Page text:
| Religion

Willem Liesker, Open air mass, Lands Opvoedings Gesticht
Many internees sought and found comfort in faith, including some people who had not gone to church before the war. Most often, there was a minister or a priest in the camps for men – be they civilians or prisoners of war – and, therefore, it was possible to conduct services in these camps, whether legally or not. The women’s camps lacked such possibilities, but the Protestant women addressed their spiritual needs by organizing clubs for Bible study, whilst Catholic women could turn to the many interned nuns for support.

Courses and lectures
Ad Borstlap, The library, Bamboekamp
Courses and lectures were organized for the adults, their topics depending on the expertise to be found among the internees. Libraries were established with the books that the internees had brought to the camps.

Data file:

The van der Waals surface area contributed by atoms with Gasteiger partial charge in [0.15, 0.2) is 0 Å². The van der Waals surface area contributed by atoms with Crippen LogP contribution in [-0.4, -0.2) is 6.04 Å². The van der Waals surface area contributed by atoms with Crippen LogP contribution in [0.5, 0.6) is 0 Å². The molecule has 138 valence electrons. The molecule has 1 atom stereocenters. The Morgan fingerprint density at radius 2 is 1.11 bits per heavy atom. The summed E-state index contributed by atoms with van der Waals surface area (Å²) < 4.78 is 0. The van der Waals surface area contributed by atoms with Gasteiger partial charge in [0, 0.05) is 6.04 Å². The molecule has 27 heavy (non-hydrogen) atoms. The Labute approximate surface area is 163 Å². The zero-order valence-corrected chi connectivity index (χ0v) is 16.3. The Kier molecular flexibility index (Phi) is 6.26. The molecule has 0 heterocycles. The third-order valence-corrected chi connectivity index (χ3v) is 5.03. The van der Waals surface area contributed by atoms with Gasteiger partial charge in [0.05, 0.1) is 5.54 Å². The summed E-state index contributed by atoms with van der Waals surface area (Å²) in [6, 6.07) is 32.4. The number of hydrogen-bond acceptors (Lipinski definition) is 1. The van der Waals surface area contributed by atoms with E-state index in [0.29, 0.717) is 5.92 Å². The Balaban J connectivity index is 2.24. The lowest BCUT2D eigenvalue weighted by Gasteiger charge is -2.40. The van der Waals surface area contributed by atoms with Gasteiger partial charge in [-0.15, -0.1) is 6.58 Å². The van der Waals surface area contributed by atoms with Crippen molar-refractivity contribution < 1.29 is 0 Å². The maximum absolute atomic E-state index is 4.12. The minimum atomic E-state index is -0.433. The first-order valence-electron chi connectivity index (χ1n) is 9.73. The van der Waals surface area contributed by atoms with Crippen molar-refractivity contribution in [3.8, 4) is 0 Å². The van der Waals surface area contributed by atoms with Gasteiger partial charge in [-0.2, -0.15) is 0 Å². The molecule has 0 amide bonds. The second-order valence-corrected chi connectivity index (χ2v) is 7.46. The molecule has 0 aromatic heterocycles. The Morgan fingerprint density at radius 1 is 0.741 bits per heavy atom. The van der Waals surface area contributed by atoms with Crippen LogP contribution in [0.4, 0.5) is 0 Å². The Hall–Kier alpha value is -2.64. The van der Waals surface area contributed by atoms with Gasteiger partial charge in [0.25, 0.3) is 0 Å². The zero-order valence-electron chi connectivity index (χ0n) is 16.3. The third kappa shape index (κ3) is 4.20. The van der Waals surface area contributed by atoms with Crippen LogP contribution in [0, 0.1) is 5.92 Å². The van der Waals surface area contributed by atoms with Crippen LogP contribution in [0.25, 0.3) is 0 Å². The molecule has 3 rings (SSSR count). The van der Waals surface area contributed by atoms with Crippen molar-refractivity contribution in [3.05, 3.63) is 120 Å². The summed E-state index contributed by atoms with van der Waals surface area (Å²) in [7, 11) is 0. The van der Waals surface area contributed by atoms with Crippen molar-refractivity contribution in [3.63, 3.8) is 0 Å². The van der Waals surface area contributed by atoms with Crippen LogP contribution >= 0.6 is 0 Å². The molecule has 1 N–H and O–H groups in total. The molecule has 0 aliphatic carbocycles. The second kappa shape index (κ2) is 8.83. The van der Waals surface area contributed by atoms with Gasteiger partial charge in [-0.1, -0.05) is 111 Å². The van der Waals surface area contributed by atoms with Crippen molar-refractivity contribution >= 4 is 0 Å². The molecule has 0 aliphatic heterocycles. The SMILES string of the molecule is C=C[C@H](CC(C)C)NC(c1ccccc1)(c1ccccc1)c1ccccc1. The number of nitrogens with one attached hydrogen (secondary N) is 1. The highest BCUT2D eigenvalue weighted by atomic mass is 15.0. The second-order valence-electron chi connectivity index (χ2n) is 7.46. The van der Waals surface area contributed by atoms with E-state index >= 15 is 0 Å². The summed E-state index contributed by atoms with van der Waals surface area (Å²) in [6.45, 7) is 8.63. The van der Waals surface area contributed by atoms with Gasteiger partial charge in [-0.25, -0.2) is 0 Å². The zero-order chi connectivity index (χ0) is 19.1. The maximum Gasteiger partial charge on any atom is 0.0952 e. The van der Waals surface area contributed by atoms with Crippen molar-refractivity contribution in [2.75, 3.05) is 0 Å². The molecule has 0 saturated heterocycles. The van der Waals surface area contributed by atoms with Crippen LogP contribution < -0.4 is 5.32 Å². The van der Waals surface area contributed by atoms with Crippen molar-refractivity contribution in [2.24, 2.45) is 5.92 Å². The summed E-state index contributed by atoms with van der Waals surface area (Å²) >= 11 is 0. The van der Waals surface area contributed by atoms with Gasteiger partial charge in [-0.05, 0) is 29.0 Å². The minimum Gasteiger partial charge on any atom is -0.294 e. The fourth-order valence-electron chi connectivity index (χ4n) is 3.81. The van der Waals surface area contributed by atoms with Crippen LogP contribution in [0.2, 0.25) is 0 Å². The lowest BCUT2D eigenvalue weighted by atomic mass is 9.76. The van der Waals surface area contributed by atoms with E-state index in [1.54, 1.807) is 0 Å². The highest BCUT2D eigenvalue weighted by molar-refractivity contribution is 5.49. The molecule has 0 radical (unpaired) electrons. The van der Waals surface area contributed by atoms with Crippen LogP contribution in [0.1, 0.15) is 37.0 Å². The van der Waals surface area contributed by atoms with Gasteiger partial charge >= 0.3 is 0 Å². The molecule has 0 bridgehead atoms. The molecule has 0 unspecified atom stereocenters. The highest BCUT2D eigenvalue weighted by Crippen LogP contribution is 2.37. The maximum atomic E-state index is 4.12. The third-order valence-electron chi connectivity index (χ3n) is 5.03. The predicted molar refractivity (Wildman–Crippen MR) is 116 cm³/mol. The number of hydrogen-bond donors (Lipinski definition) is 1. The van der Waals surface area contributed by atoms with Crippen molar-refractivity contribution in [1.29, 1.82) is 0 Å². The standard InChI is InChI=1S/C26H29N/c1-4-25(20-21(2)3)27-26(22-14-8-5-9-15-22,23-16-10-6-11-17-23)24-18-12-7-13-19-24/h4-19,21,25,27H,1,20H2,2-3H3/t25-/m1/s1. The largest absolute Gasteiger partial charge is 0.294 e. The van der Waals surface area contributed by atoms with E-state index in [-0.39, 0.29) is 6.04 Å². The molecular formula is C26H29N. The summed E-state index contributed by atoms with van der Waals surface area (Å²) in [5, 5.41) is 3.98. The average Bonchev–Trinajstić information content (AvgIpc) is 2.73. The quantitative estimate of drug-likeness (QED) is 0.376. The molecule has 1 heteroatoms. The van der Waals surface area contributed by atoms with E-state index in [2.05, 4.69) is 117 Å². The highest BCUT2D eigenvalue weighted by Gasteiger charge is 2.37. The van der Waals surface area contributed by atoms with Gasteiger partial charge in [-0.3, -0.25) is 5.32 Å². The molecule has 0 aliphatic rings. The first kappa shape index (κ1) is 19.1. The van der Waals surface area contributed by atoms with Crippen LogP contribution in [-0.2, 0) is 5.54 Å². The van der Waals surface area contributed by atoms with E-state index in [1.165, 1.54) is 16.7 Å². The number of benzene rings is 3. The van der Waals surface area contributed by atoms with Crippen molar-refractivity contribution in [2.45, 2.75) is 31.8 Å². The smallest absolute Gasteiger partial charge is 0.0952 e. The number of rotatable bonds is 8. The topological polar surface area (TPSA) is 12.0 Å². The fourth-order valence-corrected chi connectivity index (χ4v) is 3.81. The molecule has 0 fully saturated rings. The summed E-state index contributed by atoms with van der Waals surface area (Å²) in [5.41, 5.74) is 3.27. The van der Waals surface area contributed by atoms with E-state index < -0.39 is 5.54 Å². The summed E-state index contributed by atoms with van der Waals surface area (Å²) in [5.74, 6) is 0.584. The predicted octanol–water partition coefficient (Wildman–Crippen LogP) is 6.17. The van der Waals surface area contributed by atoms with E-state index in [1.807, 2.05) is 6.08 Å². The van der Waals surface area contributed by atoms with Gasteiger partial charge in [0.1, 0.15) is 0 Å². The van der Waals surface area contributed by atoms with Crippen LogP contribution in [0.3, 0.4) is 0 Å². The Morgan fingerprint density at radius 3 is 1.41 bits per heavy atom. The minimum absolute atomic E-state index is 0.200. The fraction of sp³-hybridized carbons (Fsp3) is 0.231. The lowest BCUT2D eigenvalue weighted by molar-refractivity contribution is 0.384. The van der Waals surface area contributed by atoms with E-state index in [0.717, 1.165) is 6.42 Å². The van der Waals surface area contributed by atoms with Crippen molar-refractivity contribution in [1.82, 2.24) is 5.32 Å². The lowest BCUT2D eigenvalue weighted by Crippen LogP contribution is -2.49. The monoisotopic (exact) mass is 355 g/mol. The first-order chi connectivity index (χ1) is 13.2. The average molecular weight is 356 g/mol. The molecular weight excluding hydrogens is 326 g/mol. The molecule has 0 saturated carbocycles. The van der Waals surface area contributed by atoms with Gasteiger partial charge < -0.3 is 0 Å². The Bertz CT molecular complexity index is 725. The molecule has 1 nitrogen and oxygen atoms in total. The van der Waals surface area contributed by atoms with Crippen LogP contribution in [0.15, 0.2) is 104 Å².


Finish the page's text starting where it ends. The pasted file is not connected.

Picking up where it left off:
Theatre and music
Miep Bakker, Lily Kraus studying, Tangerang
Of course, there were also musicians among the internees. They had been allowed to take their instrument with them. As a result, orchestras were set up in many camps and concerts were given. The inmates also organized revues, cabaret shows and theatrical performances. The conditions under which the inmates had to rehearse were not the same everywhere. In some camps the inmates had to make all the preparations in the greatest secrecy, while the camp commander leniently looked the other way round when the performance took place. In other camps rehearsals took place openly and the Japanese watched the performance from the first row. In Chungkai, along the Burma railway, the internees had even built a theatre in which performances were given every Friday and Saturday night.